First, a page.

Wednesday, January 15, 2014

Attempting the impossible

Evensong II • 40 x 30 inches • oil on 2" deep cradled Museum Series GessobordTM

My goal for this large painting: 

To evoke in the viewer just one mega-zillionth of the the awe I felt 
when standing out in the pasture surrounded by this: 

I’m not sure, but I may be attempting the impossible here. 

But I sure am having a ball giving it a go!

I sketched out the composition in pencil right on the Gessobord then blocked in the trees with acrylic: Mars black mixed with burnt umber.

Side question: how come we have burnt umber and raw umber, but no cooked-to-perfection umber?

Just wondering.

Anyway, back to our progress photos.

Imagining the finished painting having a kind of “peachy” cast to it, I decide to keep the acrylic underpainting on the very cool side, to keep the finished picture from feeling too orange-y, while at the same time emphasizing the peachiness by using a complementary tone beneath.

I don’t know if that makes sense or not, but it did in my head at the time. We’ll see if it works.

Here’s the finished underpainting, using only Prussian blue, phthalo blue and quinacrodone magenta glazes over the black/umber trees. I know I’ve said this before, but I love the watercolor-y feel of this stage.

After the underpainting is dry, I squeeze my oils onto my palette and jump right into that luscious sky.

The palette I’ve chosen for this painting:

Old Holland neutral tint (I use this like Payne’s gray, but it’s not quite as bluish)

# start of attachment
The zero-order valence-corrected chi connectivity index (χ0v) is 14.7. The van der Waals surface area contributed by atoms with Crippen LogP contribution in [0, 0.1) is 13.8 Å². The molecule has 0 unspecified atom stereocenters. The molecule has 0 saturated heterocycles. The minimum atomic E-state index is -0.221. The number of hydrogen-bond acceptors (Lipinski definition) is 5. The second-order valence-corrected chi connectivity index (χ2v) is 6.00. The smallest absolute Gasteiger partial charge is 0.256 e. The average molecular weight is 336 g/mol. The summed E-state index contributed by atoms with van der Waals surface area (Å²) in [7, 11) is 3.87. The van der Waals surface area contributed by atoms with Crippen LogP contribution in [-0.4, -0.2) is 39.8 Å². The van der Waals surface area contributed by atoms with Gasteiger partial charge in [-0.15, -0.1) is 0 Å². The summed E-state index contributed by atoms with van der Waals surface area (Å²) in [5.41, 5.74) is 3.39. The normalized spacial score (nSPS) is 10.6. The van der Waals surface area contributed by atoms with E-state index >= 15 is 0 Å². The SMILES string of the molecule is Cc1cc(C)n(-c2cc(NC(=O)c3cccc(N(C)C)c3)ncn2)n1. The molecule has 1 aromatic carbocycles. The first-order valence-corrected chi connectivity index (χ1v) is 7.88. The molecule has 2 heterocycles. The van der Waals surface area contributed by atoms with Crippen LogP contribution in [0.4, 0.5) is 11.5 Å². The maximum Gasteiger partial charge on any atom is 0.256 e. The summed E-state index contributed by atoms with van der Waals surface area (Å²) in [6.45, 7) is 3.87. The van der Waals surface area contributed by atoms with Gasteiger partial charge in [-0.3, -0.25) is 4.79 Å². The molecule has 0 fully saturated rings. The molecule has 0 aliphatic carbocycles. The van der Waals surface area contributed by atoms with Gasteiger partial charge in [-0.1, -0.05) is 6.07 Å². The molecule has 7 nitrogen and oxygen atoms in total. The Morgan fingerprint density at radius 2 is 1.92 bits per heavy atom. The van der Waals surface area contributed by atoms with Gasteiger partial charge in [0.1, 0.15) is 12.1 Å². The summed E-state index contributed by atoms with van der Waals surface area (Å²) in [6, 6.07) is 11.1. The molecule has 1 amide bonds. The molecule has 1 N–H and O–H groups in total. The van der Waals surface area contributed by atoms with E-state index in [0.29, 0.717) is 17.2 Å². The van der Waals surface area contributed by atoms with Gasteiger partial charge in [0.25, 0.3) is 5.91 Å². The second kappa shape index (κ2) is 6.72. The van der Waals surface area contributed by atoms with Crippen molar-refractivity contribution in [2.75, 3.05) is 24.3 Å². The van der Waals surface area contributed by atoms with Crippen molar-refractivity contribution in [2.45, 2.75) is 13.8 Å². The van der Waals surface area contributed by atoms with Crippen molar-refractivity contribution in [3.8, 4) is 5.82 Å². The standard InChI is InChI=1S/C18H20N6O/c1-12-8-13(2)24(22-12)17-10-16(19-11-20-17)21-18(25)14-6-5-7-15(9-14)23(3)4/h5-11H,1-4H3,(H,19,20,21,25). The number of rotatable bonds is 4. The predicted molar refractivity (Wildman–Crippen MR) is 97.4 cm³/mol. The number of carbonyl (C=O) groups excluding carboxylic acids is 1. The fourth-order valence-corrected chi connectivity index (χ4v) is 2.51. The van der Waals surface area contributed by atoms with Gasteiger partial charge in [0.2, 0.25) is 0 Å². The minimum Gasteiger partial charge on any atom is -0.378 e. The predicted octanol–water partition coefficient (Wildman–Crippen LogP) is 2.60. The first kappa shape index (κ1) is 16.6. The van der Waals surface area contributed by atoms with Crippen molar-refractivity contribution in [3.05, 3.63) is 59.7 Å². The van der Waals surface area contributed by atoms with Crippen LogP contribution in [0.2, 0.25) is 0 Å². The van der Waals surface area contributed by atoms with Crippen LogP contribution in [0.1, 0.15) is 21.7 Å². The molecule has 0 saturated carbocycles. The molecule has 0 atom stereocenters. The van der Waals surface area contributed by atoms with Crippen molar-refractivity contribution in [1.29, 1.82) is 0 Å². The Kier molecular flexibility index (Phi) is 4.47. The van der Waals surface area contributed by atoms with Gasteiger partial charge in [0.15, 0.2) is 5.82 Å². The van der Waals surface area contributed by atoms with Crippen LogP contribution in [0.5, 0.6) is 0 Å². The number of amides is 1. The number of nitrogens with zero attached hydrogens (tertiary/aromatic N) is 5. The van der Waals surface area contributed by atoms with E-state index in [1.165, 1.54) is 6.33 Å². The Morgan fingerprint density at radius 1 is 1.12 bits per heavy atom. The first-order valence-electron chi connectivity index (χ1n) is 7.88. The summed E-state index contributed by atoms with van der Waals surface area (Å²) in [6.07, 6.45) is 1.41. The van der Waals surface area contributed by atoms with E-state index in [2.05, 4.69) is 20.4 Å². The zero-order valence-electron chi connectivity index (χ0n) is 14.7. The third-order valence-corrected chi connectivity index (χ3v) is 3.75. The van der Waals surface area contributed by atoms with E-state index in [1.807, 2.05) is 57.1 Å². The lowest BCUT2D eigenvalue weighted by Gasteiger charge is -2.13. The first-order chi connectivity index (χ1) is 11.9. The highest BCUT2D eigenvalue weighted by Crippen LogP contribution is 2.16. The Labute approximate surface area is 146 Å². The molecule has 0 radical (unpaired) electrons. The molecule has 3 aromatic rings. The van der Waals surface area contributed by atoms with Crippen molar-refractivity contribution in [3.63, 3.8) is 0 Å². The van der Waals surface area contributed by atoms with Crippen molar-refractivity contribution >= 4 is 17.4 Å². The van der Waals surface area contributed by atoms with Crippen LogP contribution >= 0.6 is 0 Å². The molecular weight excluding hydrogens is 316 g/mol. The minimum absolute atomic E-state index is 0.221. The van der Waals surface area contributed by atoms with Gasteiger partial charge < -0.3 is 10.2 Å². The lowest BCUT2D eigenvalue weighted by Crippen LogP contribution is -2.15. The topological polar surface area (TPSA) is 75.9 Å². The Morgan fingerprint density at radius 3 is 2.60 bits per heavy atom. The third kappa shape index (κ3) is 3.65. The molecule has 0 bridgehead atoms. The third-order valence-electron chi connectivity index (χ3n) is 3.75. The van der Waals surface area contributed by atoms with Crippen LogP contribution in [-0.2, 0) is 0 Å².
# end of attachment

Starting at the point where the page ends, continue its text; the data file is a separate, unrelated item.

Bright violet
Dioxazine mauve (similar to diox purple)
French ultramarine
Cerulean blue
Phthalo blue
Turquoise light

Note: more blues and purples than I usually use in one painting, but I wanted all the subtle choices for this large composition. 

Hooker’s green lake deep extra
Sheveningen yellow light (similar to cadmium yellow light but nontoxic)
Naples yellow
Shev yellow deep (again, similar to cadmium yellow deep)
Vermilion extra
Rose dore madder lake antique extra (officially the longest name of any color in my box -- 
oh, and by the way: LOVE this rosy red!)
Alizarin crimson lake extra
Persian (Indian) red
Burnt sienna
Yellow ochre
Burnt umber
Raw umber
Cooked-to-perfection umber
Titanium white

Cooked-to-perfection umber? Ha! I just wanted to see if you were paying attention.

 I love watching the trees take shape as I paint in the negative spaces between the branches.

Good night, painting, I’ll see you in the morning!

1 comment:

Alan said...

I thought you mixed burnt umber with raw umber to get cooked to perfection umber. By the way, what is umber and what does it taste like? ...Chicken?